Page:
Construction is fraught with countless risks, from weather conditions, labor strikes, material unavailability, subsurface conditions, and inaccurate plans and specifications, among others. Each has the potential to delay the project, cause increased completion costs, and increase the likelihood of disputes, liens, and litigation.
Construction contract drafting and negotiations are all based in allocating these and other risks. Some parties are in a better position to avoid certain risks in the first place than another party may often be. This is the rationale that has established certain construction ‘norms’ for certain defined risks to be borne by each party.
In New York construction, it is common for the Owner to bear the following risks;
- Subsurface Conditions
- Accuracy of Plans, Specifications, and Code Compliance
- Building Permits and Zoning Compliance
- Presence of Asbestos
- Site Access
- Availability and Adequacy of Financing
- Owner Created Delays
These allocations do not always add additional risk to the owner. It is the owner, after all, who would be in the best position to know if asbestos exists on the property for example. Similarly, if the owner had knowledge of differing subsurface conditions, the owner would have received proposals for construction reflecting those conditions.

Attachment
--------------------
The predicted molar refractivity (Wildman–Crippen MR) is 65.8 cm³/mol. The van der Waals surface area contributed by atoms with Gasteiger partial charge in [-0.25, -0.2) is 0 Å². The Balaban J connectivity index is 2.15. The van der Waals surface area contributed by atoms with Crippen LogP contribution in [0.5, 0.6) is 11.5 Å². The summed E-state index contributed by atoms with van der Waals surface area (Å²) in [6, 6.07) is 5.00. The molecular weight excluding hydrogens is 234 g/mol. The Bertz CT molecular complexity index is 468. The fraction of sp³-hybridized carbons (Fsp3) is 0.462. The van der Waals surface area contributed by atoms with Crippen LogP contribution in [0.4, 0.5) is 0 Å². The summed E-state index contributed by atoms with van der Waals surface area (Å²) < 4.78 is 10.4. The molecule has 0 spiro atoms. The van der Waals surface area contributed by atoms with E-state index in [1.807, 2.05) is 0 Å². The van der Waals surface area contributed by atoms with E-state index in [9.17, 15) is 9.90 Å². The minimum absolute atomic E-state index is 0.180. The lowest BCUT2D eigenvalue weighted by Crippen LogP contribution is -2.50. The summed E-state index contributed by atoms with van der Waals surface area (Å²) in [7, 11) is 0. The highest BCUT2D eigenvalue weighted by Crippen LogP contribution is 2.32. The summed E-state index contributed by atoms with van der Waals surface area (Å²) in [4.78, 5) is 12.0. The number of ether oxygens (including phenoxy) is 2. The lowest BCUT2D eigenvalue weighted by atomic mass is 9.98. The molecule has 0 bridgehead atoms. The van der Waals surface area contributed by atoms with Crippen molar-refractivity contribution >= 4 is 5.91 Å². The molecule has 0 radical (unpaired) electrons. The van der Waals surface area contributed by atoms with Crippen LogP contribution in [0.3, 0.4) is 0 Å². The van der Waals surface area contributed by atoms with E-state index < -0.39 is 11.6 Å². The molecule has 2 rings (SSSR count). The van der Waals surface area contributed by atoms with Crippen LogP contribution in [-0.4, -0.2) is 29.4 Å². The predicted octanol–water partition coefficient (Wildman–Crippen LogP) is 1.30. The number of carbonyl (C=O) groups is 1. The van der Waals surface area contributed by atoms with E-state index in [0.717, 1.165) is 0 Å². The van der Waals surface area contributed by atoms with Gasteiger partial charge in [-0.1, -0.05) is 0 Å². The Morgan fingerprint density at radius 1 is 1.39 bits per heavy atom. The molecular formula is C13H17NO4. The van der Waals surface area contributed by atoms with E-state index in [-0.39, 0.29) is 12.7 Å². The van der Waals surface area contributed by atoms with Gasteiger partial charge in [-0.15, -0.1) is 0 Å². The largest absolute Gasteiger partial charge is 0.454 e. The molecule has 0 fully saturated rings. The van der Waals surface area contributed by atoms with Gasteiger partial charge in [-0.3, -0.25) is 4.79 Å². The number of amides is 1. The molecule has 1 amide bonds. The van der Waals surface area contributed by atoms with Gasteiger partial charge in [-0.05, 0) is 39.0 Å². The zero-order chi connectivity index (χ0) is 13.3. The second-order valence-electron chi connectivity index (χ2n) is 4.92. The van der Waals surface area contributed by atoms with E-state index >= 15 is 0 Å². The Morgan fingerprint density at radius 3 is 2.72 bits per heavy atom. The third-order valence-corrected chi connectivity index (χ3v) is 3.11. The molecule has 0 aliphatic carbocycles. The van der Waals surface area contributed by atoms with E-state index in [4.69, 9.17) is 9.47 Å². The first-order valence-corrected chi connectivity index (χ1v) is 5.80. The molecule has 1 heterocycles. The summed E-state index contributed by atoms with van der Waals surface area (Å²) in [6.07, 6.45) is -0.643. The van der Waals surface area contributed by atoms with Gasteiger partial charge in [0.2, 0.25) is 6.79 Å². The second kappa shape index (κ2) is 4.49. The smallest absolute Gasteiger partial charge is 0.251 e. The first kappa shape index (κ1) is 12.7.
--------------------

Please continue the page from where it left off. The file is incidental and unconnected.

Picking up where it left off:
If the parties intend for the contractor to bear these risks, the contract should specify that the representations of the owner regarding the subsurface conditions are for informational purposes only, and that the contractor relies upon its own investigation of the site.
It is also logical for the responsibility of accurate plans and specifications to be placed upon the owner. The owner’s supplying of plans and specifications to the contractor can create a host of additional legal issues. This will be explored separately in the pending article ‘Defects by Design; Who is Liable for Bad Plans and Specs.’
Contracting for construction can be a complex matter. Many factors are variable and will differ from project to project and location to location. It is always a good practice to review and consider all known risks and attempt to have them allocated through effective legal representation and negotiations.
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The author, John Caravella Esq., is a construction attorney and formerly practicing project architect at The Law Office of John Caravella, P.C., representing architects, engineers, contractors, subcontractors, and owners in all phases of contract preparation, litigation, and arbitration. He also serves as an arbitrator to the American Arbitration Association Construction Industry Panel. Mr. Caravella can be reached by email: John@LIConstructionLaw.com or (516)462-7051
This is a general information article and should not be construed as legal advice or a legal opinion. Readers are encouraged to seek counsel from a construction lawyer for advice on a particular circumstance.